The EU’s Markets in Financial Instruments Directive (MiFID II) will radically change the way that its securities and derivatives markets are regulated. While the impact of the 148-page document will affect every nook and cranny of financial markets, one of the most significant impacts will be on investment managers.
Phil Thornton looked at the challenges that fund managers and their advisers faced in two article for the magazine and website of the Chartered Institute of Securities and Investment.
The first looked at one of the most important issues – the need for sell-side companies to separate charges for execution from charges for access to research. Phil spoke with a number of fund managers and advisers to get an idea of how prepared they would be for MiFID II. The good news was that it showed that more than 60% have already set, or begun to set, their research budgets, and are making decisions on which payment methods to use. The article is here.
The second identified the sizkey themes that financial participants need to bear in mind: governance; advice; trading and execution; fees and inducements; corporate governance; and trsnaparency. The article is here.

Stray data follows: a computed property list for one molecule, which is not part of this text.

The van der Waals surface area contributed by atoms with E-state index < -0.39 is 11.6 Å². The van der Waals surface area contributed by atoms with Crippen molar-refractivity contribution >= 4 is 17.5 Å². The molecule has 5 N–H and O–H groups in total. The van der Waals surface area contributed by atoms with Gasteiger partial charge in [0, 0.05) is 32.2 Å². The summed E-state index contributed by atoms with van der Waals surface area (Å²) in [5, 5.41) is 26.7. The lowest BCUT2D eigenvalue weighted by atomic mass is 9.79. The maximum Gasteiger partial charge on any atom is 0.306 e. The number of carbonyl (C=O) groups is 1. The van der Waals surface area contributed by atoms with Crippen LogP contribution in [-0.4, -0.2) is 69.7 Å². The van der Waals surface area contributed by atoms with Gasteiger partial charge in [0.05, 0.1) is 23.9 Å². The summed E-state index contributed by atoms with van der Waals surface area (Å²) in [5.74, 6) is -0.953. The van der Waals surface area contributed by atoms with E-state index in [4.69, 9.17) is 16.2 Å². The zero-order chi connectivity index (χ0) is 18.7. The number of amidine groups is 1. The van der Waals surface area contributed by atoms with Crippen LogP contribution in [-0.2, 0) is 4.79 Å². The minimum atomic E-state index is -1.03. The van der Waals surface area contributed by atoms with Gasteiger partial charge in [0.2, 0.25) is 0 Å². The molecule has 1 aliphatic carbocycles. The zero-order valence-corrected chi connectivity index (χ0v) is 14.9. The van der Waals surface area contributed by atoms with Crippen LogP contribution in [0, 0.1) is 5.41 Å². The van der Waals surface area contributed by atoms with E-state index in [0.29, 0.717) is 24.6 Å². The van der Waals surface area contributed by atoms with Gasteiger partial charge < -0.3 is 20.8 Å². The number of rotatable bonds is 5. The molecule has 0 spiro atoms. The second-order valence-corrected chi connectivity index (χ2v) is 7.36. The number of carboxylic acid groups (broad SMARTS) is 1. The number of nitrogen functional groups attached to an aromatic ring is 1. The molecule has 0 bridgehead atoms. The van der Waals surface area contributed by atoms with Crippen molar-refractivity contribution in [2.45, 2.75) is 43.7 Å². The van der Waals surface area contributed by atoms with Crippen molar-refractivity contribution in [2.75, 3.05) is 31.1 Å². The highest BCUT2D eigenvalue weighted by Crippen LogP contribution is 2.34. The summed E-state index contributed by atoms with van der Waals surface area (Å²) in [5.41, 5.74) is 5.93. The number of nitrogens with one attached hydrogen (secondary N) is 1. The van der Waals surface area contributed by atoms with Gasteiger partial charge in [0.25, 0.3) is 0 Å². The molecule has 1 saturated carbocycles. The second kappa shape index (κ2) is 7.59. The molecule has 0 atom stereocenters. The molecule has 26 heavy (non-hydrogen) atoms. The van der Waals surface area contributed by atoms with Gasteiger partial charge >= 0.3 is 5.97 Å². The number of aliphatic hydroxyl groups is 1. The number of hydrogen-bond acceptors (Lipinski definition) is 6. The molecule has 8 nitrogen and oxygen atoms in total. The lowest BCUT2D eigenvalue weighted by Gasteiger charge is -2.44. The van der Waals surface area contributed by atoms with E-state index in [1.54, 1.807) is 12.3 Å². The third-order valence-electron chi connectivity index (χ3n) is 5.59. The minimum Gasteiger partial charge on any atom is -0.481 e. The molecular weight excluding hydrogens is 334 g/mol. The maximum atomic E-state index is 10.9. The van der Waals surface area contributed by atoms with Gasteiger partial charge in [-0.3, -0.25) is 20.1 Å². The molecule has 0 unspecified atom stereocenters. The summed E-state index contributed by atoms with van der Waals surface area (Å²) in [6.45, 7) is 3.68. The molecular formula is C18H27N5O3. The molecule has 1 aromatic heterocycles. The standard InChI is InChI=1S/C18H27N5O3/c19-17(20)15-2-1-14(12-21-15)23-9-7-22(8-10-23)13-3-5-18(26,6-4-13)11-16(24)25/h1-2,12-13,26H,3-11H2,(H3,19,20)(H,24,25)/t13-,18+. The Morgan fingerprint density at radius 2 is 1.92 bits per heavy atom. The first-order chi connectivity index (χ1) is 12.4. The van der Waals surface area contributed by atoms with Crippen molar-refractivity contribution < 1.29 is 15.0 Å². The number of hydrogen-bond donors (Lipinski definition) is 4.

We wrote and researched two articles for the latest edition of EMEAfinance magazine and website. The first was based on an interview with Tomasz Telma, regional director for Eastern Europe and Central Asia at the International Finance Corporation, the private sector-focused arm of the World Bank Group. With the prices of oil and other commodities hitting new low levels he set out his vision for building a model of long-term sustainable growth for a region that is still seen as an unexploited emerging market. The article can be found here.
In the run-up to the annual meetings of the European Bank of Reconstruction and Development, we looked at the bank’s investment in financial institutions (FI). We spoke with Nick Tesseyman, its managing director for financial institutions, Alexander Saveliev, head of operations and portfolio for FIs as well as with Erik Berglof, who was until recently its chief economist. The article looks at the role that investment in FIs has played over the 25 years from 1991 to 2016 from the initial investments as the countries opened up after the collapse of the Soviet Union, through to the steps taken in the midst of the global financial crisis, to more recent investments in the current tricvy volatile and low-interest rates environment. The article can be found here.